Career Options

The US Bureau of Labor tallies a lot of data on work in the United States, and the article linked above highlights one of their more interesting analyses. Quick orientation: the horizontal axis is median annual wage, vertical axis is percent growth in employment for that kind of job, size of circle represent the numeric increase of jobs, and the colors represent job families. “Fastest growing jobs” certainly attracts attention, but it is not the whole story for people seeking guidance in starting a new career. Other broad areas worth a look.include the crafts and trades, and careers in engineering and the physical sciences.

Craft and trade careers might include electricians, plumbers, welders, carpenters, and so on. An electrician once told me that the median age of electricians in the San Francisco Bay Area is nearing 60 years old, and these people are not planning to work forever, meaning there will be plenty of opportunities for newcomers. Crafts and trades do not require college degrees or college debt, and many of these careers will pay apprentices for on-the-job training. Good workers can earn wages that put them in the right-hand side of the chart shown above. Can an electrician live on a six-figure income in the Bay Area? Probably just as easily as a nurse practitioner or an actuary.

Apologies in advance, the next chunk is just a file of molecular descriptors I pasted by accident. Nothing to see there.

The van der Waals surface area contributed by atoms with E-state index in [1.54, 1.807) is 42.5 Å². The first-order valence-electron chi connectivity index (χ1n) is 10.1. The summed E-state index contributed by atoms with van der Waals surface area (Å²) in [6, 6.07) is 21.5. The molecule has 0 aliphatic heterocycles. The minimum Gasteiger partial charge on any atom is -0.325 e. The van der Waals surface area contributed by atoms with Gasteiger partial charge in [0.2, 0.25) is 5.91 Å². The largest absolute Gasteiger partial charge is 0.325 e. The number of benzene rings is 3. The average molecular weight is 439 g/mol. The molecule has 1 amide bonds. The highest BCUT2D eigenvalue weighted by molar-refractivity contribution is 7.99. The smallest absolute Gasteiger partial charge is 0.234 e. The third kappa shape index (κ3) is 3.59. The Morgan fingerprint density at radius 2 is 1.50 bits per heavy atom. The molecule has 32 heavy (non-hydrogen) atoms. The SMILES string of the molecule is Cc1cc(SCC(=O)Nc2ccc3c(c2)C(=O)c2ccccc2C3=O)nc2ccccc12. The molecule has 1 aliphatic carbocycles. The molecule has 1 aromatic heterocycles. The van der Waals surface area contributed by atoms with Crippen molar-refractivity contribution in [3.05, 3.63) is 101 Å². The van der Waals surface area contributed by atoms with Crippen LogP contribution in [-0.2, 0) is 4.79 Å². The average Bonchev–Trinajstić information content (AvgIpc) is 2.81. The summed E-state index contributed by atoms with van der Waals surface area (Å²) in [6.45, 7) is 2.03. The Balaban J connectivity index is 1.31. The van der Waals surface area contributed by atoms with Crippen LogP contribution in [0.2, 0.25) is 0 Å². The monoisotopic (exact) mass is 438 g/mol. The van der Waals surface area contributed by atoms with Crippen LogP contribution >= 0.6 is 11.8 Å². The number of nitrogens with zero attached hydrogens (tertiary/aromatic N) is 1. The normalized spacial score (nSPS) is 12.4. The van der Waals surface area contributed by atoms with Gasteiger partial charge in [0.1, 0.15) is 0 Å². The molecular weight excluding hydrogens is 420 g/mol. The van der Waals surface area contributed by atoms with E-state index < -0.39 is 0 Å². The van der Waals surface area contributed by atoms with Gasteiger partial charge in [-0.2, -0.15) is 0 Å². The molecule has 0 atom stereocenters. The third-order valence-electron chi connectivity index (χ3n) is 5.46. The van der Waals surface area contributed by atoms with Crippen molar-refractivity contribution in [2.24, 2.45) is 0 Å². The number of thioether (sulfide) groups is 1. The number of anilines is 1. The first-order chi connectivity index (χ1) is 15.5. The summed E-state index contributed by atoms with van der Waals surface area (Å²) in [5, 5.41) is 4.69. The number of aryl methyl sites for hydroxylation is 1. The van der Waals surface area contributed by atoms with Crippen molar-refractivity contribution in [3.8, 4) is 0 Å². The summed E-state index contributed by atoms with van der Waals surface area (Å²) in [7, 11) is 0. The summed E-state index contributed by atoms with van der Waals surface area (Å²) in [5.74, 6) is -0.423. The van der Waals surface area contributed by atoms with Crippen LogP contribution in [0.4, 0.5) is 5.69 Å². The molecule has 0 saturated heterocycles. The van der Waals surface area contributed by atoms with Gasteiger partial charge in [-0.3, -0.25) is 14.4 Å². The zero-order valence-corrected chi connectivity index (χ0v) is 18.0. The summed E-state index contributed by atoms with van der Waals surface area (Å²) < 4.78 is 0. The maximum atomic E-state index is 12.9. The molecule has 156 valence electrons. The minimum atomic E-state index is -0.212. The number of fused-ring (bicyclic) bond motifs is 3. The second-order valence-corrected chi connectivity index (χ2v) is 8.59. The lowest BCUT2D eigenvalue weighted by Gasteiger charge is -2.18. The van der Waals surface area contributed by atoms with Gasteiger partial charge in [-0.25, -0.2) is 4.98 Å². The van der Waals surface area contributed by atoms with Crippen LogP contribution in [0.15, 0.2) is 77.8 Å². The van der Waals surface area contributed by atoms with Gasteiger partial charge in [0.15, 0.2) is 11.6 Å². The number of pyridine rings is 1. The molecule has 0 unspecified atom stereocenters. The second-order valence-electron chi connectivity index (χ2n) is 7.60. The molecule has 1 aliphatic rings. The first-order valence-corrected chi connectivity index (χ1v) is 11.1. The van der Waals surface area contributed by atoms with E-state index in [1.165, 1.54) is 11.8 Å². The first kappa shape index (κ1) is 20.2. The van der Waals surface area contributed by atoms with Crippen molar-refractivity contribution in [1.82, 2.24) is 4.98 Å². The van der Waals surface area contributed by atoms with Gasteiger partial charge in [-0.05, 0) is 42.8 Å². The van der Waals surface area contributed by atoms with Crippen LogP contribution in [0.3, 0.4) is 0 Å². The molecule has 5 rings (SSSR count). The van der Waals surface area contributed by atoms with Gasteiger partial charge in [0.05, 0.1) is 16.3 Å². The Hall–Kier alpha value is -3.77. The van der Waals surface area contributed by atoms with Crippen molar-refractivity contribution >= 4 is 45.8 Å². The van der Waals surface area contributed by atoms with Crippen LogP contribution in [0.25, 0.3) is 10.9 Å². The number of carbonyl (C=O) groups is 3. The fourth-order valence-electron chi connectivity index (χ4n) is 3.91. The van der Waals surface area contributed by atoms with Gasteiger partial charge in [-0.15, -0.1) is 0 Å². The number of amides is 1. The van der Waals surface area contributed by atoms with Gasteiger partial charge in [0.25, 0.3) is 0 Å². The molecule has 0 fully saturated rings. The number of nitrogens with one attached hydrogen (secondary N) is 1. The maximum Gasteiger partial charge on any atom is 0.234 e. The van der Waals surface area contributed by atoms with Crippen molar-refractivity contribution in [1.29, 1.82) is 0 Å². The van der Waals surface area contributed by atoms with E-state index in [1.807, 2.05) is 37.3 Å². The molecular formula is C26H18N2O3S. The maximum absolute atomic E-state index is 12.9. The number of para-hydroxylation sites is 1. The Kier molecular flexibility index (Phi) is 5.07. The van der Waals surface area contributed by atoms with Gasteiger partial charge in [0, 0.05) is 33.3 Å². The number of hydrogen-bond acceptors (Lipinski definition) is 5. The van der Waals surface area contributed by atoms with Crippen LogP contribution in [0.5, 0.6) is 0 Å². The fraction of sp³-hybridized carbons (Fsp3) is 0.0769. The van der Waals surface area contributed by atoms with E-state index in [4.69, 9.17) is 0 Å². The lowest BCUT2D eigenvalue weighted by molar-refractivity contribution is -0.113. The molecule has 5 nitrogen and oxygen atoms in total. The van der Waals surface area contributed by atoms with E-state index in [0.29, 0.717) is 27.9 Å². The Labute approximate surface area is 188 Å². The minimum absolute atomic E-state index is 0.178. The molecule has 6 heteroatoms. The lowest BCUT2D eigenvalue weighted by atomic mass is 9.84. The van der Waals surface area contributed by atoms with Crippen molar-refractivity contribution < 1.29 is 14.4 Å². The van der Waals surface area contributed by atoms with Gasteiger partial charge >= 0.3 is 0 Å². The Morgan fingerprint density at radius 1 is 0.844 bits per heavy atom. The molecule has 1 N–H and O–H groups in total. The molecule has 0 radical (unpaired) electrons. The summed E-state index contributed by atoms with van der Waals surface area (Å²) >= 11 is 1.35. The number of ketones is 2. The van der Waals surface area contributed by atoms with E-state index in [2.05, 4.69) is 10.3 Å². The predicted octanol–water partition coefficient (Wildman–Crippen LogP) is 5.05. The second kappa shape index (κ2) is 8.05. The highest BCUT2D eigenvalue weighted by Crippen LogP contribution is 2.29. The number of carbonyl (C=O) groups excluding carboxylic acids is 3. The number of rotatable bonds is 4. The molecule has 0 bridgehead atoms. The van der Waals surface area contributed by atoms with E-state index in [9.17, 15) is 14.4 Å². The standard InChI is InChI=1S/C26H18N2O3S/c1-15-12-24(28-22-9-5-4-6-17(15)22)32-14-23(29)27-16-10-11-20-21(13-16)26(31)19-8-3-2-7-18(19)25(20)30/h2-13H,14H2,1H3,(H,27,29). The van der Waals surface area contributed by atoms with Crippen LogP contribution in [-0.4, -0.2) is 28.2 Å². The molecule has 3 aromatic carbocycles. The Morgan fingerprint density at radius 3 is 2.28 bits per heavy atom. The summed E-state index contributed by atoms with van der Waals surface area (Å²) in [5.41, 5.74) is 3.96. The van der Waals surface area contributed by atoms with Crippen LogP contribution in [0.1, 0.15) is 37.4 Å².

Another category worth a look includes engineers and positions in the physical sciences. These require college degrees with advanced training in mathematics and science. A bachelor of science degree may or may not be enough; many people choose to earn a master of science degree before launching their career. Maybe this is not the job you see portrayed in the movies (unless the villain is a mad scientist type), but it is pretty much a blue chip approach to career planning for those with the right aptitudes.

Other areas come to mind that may not ever show up on any list of fastest growing jobs. How about teaching children? What about spiritual care by going into professional ministry? Not everyone has the right gifts to become a pastor or a teacher, but those who do might benefit from a little loving encouragement in that direction. Food for thought.

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